87,016 posts, read 102,649,686 times
Reputation: 33083
When we lived in the Albany, NY area for a year in the late 80s, we thought the new houses being built there were HUGE! Probably around 4000-5000 sq. ft.
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Old 01-31-2009, 10:28 AM
 
7,848 posts, read 18,278,768 times
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Originally Posted by Katiana View Post
When we lived in the Albany, NY area for a year in the late 80s, we thought the new houses being built there were HUGE! Probably around 4000-5000 sq. ft.
Exactly...suburban housing from the 80s is very similar everywhere, as is suburban housing from the 30s - which of course is all considered urban housing today.
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Old 01-31-2009, 11:42 AM
 
Location: IN
20,854 posts, read 35,976,422 times
Reputation: 13304
Quote:
Originally Posted by DeaconJ View Post
That is all fine and I'm glad for you...it still doesn't address the way you paint the entire southern region with the same brush - and it just isn't valid. OK, you saw some houses in Nashville and Knoxville. You saw a tiny portion of each of those cities, and a tiny portion of the state of Tennessee, and an even tinier portion of the Southeastern U.S. I just don't see making judgements based on that very limited experience.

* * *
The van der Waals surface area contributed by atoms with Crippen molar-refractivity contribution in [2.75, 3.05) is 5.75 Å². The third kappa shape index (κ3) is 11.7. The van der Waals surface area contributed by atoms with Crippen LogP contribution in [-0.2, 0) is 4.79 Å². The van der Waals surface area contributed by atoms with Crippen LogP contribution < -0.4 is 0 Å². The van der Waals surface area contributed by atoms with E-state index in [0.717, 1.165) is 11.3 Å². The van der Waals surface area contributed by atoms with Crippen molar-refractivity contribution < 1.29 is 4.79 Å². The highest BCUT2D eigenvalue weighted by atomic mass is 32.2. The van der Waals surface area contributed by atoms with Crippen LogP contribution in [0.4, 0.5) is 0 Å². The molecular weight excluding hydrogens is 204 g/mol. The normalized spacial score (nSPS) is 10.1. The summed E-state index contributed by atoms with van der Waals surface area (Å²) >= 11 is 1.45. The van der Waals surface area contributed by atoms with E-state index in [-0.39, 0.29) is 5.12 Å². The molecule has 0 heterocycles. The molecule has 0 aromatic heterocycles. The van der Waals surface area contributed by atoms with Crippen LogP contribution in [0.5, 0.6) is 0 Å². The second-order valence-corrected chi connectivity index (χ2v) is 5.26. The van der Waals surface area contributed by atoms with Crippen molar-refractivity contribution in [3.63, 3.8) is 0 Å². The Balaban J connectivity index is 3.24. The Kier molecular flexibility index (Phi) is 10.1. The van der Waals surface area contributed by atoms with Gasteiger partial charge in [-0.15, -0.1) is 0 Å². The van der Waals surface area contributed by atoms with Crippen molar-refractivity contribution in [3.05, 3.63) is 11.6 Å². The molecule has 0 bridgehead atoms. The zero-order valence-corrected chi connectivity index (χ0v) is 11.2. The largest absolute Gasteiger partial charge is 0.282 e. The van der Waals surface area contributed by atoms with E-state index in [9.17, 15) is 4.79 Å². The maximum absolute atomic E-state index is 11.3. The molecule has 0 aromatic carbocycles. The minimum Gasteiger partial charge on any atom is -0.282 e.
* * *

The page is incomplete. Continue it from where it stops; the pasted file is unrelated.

It would be a more valid comparison to look at suburban developments in each region...or urban developments in each region...or homes of a particular decade in each region. I think you would find the style and construction of homes to be very similar.
Well, I do think that houses have gotten larger over time. However, I think the trend toward smaller houses will have to be a demand requested by more consumers. The big home builders are not building many ranch houses anymore, and I am sure the market exists for them.
One of the reasons why houses are smaller in the northeast is because of the high energy costs, especially for heating. Another reason for smaller houses is because electricity costs also tend to be higher. It is just more fiscally efficient to have a smaller house.
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Old 01-31-2009, 12:42 PM
Status: "Summer!" (set 23 days ago)
 
Location: Foot of the Rockies
87,016 posts, read 102,649,686 times
Reputation: 33083
We just debunked the idea that houses are smaller in the NE. You pay for heating, you pay for cooling. I don't know who really WANTS smaller homes. As I said before, I wouldn't want to go back to one bathroom houses, or a house w/o a family room.